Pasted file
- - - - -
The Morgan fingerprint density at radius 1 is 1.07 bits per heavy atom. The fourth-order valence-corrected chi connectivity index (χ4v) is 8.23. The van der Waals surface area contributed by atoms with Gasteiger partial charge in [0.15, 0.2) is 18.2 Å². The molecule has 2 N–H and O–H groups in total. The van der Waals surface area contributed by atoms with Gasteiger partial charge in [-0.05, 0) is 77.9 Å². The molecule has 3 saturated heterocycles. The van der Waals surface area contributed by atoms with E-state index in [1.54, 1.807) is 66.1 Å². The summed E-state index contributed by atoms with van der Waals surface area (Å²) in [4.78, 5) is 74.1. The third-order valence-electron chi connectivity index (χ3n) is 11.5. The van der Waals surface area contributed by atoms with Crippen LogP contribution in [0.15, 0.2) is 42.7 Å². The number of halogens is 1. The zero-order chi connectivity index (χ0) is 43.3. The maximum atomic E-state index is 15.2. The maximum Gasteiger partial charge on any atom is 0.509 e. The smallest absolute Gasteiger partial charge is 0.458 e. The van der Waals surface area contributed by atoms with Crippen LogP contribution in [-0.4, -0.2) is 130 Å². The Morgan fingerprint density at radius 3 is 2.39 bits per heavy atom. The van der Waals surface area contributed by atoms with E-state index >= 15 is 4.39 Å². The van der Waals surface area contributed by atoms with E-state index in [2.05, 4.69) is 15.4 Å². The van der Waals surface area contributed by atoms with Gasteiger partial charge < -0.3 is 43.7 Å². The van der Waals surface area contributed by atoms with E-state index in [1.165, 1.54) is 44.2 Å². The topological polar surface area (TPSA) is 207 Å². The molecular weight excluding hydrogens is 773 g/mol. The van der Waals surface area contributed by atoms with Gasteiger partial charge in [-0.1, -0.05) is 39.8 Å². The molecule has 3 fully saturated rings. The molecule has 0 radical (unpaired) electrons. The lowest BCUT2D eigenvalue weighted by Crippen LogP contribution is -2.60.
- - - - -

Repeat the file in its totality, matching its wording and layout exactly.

The Morgan fingerprint density at radius 1 is 1.07 bits per heavy atom. The fourth-order valence-corrected chi connectivity index (χ4v) is 8.23. The van der Waals surface area contributed by atoms with Gasteiger partial charge in [0.15, 0.2) is 18.2 Å². The molecule has 2 N–H and O–H groups in total. The van der Waals surface area contributed by atoms with Gasteiger partial charge in [-0.05, 0) is 77.9 Å². The molecule has 3 saturated heterocycles. The van der Waals surface area contributed by atoms with E-state index in [1.54, 1.807) is 66.1 Å². The summed E-state index contributed by atoms with van der Waals surface area (Å²) in [4.78, 5) is 74.1. The third-order valence-electron chi connectivity index (χ3n) is 11.5. The van der Waals surface area contributed by atoms with Crippen LogP contribution in [0.15, 0.2) is 42.7 Å². The number of halogens is 1. The zero-order chi connectivity index (χ0) is 43.3. The maximum atomic E-state index is 15.2. The maximum Gasteiger partial charge on any atom is 0.509 e. The smallest absolute Gasteiger partial charge is 0.458 e. The van der Waals surface area contributed by atoms with Crippen LogP contribution in [-0.4, -0.2) is 130 Å². The Morgan fingerprint density at radius 3 is 2.39 bits per heavy atom. The van der Waals surface area contributed by atoms with E-state index >= 15 is 4.39 Å². The van der Waals surface area contributed by atoms with E-state index in [2.05, 4.69) is 15.4 Å². The van der Waals surface area contributed by atoms with Gasteiger partial charge < -0.3 is 43.7 Å². The van der Waals surface area contributed by atoms with E-state index in [1.165, 1.54) is 44.2 Å². The topological polar surface area (TPSA) is 207 Å². The molecular weight excluding hydrogens is 773 g/mol. The van der Waals surface area contributed by atoms with Gasteiger partial charge in [-0.1, -0.05) is 39.8 Å². The molecule has 3 fully saturated rings. The molecule has 0 radical (unpaired) electrons. The lowest BCUT2D eigenvalue weighted by Crippen LogP contribution is -2.60.